This post continues the series of discussion questions based on the first two chapters of Paul’s letter to the Ephesians.
Reading through Ephesians
Before beginning, I encourage you to spend time reading through Ephesians in its entirety at least three times. If possible, utilize different translations (e.g., ESV, NLT, TNIV).
As you read, take note of questions you may have about a specific text and write down any insights you gain while reading. The outline below is a general analysis of the book based on its natural literary structure and can be a guide for discussions.
I. Introduction (1:1-2)
II. Body (1:3-6:20)
A. Our Calling (1:3-3:21)
1. Praise for God’s Gracious Call (1:3-14)
2. Prayer for Wisdom and Revelation (1:15-23)
3. Our New Position Individually (2:1-10)
4. Our New Position Corporately (2:11-22)
5. God’s Mystery Revealed (3:1-13)
6. Prayer for Strengthened Love (3:14-21)
B. Our Conduct (4:1-6:20)
1. Walking in Unity (4:1-16)
2. Walking in Holiness (4:17-32)
3. Walking in Love (5:1-6) Week 9 4. Walking in Light (5:7-14)
4. Walking in Wisdom (5:15-6:9)
5. Standing Firm in Warfare (6:10-20)
III. Closing and Summary (6:21-24)
Reflecting on Ephesians
Our New Position Individually (2:1-10)
- Before bringing us to the magnificent mercy and grace of God in salvation, Paul highlights our history before becoming a Christian and shows us our spiritual biography. What benefit is there in remembering our former way of life (Eph. 2:1-3)?
- Compare 2 Cor. 4:4 with Eph. 2:1 and Rom. 11:15. Do you see any relationship between these verses?
- Before becoming a believer who/what were you really following (Eph. 2:2)? The “ruler” is clearly Satan who, as a spirit being, presides over or dominates the dominion or “atmosphere” (read “air”) of evil. It is in this “dominion of darkness” where Satan rules and where you used to live before being rescued (see Col. 1:13). How does this impact you as you think of relatives and loved ones who do not know Christ?
- Whereas verse 2 says there are forces outside of us that pull us in the wrong direction, verse 3 indicates we are lured wrongly by internal forces such as our “desires and thoughts.” The demands of the “flesh” (NASB) are not merely physical but non-physical (see Gal. 5:19-20). Read 1 John 2:15-17 and James 1:13-15. Do you see John and James saying something similar as Paul in Eph. 2:2-3? What does this tell you about the nature and scope of sin (see Rom. 8:7)?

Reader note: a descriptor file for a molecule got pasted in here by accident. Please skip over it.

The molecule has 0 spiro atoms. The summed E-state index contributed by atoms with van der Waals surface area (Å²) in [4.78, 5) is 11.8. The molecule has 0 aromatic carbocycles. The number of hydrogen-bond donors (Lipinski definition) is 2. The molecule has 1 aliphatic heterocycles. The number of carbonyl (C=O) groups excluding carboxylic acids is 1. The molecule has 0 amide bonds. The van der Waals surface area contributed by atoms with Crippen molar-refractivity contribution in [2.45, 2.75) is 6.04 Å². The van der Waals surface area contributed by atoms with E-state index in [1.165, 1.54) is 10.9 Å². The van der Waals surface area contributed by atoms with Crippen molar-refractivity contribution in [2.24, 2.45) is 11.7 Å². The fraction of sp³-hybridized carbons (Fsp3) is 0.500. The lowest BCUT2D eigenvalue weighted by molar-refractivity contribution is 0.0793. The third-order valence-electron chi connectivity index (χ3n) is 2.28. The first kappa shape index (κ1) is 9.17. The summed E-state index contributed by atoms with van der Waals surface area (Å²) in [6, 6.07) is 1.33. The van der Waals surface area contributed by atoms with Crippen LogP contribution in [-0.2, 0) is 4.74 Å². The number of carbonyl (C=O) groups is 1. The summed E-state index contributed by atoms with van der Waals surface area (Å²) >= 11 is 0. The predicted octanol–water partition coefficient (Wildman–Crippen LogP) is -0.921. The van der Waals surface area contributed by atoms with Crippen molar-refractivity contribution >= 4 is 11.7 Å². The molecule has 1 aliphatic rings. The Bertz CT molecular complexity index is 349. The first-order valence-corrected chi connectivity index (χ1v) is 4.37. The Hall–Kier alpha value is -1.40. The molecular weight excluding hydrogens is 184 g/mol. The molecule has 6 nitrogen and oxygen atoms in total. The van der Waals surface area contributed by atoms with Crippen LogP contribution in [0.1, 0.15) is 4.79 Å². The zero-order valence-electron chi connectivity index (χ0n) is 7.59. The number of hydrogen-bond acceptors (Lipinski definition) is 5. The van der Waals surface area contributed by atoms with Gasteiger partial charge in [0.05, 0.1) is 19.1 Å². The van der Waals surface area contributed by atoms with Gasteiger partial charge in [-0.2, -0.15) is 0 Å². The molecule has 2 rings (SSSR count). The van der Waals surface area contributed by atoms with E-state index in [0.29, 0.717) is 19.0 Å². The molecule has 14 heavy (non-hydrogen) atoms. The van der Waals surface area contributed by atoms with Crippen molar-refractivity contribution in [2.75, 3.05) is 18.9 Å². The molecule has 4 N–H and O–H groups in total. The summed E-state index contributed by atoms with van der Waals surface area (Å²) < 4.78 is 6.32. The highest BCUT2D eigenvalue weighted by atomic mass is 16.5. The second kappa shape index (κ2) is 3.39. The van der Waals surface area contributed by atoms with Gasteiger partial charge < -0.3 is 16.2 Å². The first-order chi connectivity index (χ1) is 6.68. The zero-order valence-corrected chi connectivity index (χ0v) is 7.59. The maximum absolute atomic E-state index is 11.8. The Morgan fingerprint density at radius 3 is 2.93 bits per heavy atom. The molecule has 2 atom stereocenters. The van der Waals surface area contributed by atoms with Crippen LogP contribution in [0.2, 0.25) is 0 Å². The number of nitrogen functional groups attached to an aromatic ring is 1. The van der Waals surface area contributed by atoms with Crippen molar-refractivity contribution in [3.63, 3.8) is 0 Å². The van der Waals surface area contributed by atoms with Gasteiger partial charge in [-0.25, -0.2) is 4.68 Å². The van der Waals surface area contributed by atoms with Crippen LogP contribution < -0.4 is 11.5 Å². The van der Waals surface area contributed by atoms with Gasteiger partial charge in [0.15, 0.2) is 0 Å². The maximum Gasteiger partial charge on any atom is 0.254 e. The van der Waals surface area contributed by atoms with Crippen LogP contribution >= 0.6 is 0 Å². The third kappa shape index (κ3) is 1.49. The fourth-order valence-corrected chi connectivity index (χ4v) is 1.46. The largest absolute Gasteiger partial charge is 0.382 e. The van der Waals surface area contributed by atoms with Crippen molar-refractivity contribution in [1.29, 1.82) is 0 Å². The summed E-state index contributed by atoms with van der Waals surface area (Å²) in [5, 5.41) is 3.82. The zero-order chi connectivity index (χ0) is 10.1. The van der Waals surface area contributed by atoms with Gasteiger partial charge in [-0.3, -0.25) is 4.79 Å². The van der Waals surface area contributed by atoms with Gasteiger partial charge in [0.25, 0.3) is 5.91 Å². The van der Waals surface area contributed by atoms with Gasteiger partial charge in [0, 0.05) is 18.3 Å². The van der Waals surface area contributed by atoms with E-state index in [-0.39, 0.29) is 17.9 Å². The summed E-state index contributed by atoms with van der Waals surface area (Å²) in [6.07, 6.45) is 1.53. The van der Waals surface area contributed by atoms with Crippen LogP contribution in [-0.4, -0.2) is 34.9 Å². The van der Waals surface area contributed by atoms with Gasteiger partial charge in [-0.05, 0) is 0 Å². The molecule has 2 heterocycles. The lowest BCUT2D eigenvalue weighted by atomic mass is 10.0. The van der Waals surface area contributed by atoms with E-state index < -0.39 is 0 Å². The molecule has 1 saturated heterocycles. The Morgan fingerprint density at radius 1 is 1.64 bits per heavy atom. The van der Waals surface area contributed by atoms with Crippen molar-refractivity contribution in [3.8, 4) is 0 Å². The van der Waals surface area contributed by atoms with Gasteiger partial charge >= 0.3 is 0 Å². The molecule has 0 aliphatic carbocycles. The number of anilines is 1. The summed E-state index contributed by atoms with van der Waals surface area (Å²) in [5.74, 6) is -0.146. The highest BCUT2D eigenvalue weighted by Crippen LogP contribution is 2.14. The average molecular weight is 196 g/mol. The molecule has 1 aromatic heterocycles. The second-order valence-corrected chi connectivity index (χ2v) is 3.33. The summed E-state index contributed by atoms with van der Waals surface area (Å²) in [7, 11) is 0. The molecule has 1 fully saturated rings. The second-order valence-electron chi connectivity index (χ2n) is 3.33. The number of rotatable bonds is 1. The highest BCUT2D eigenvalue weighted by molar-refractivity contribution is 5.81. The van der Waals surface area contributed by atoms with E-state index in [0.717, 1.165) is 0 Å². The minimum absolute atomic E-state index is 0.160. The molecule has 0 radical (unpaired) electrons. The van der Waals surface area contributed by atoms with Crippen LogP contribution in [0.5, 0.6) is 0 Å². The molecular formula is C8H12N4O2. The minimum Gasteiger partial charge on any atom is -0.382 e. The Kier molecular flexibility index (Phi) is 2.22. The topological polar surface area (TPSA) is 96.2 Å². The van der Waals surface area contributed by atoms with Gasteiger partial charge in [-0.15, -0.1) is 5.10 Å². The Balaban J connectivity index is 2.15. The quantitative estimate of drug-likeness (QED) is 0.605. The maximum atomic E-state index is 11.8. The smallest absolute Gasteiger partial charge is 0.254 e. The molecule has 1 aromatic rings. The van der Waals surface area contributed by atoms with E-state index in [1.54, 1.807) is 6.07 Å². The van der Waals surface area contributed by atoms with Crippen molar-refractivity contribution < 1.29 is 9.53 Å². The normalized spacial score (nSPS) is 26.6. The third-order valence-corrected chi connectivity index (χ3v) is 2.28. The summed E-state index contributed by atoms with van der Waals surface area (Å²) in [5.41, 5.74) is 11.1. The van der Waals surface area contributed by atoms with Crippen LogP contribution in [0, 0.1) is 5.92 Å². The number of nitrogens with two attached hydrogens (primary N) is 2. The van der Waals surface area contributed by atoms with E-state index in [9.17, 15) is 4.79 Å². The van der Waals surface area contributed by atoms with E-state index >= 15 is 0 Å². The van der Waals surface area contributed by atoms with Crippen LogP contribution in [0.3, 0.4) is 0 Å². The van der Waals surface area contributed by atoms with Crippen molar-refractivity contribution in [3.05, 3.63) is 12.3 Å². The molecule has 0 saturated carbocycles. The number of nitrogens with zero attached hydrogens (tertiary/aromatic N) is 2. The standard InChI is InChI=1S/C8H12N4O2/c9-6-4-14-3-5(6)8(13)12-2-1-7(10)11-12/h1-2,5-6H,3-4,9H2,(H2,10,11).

- Read Rom. 3:9-18. Lest we think that some unbelievers have a better standing before God than others, Paul insists that no one is beyond sin’s reach by adding “all of us also lived among them at one time.” Since everyone is under sin’s reign before being born again, how does this highlight God’s grace in salvation?
- When Paul writes “we were by nature objects of wrath,” from whom did we inherit such judgment (see Rom. 5:12, 18 and also Psalm 51:5; 58:3)?
- The most important phrase in the Bible is in Eph. 2:4, “But God” (NASB). Were it not for God our entire existence would truly be hopeless (Eph 2:12). God is characterized as being rich in mercy (so too in the OT; see Ex. 34:6; Deut. 4:31; Neh. 9:31; Mic. 7:18). How might this characterization motivate you to evangelism?
- Compare Luke 15:24 and John 5:24 with Eph. 2:5. What literally happened to you when you became a Christian (see also, 2 Cor. 5:17)?
- Look at the tense of the verbs in Eph. 2:6. Paul is so certain about what God has accomplished in our salvation that we already are in heaven (see Rom. 8:30 and Philip. 3:20)! As citizens and occupants of heaven, how might this realization impact your present life? Your self-image/identity?
- According to Eph. 2:7, why did God save us? How does this define your purpose in life?
- Meditate on Eph. 2:8. Quite plainly, if salvation were on the basis of any human merit/works, grace would no longer be grace (see Rom. 11:6). Likewise, the “faith” through which we are saved must also be a gift of grace. Although salvation is conditioned upon believing, all those who are saved are enabled to do so. We are recipients, not causal agents in salvation. It is not true that a person has the ability to believe but refuses. If this were so, then salvation depends upon humans believing and not on God who grants the ability to believe. “And this,” although referring to our salvation as a whole, does not exclude the faith by which it is received. Meditate on John 1:12; 6:44, 65; Rom. 9:16-18.
- Compare Rom. 4:2, 16 with Eph. 2:9. Wherever God’s grace is present, human merit is necessarily excluded. Therefore, no one can take credit for their salvation. In what/whom should we boast (1 Cor. 1:31)?
- All those who have received God’s gracious gift of salvation are characterized by “good works,” which cannot earn salvation but are the fruit of it. Although we are not saved from works we are saved for works. Works are not a condition of but a consequence from salvation. Read Luke 6:35-36 for some indicators that God is at work in your life. How are you doing in these areas?
- Read John 15:1-5 and Col. 1:29. Just as we are saved by grace, we are also sanctified by grace. The ability to perform any “good works” is enabled by God’s Spirit (Rom. 8:4). What areas of your life need God’s creative handiwork and what can you do to yield to his enabling grace?
“God’s Gracious Call: Discussing Ephesians (Part 4)” en route.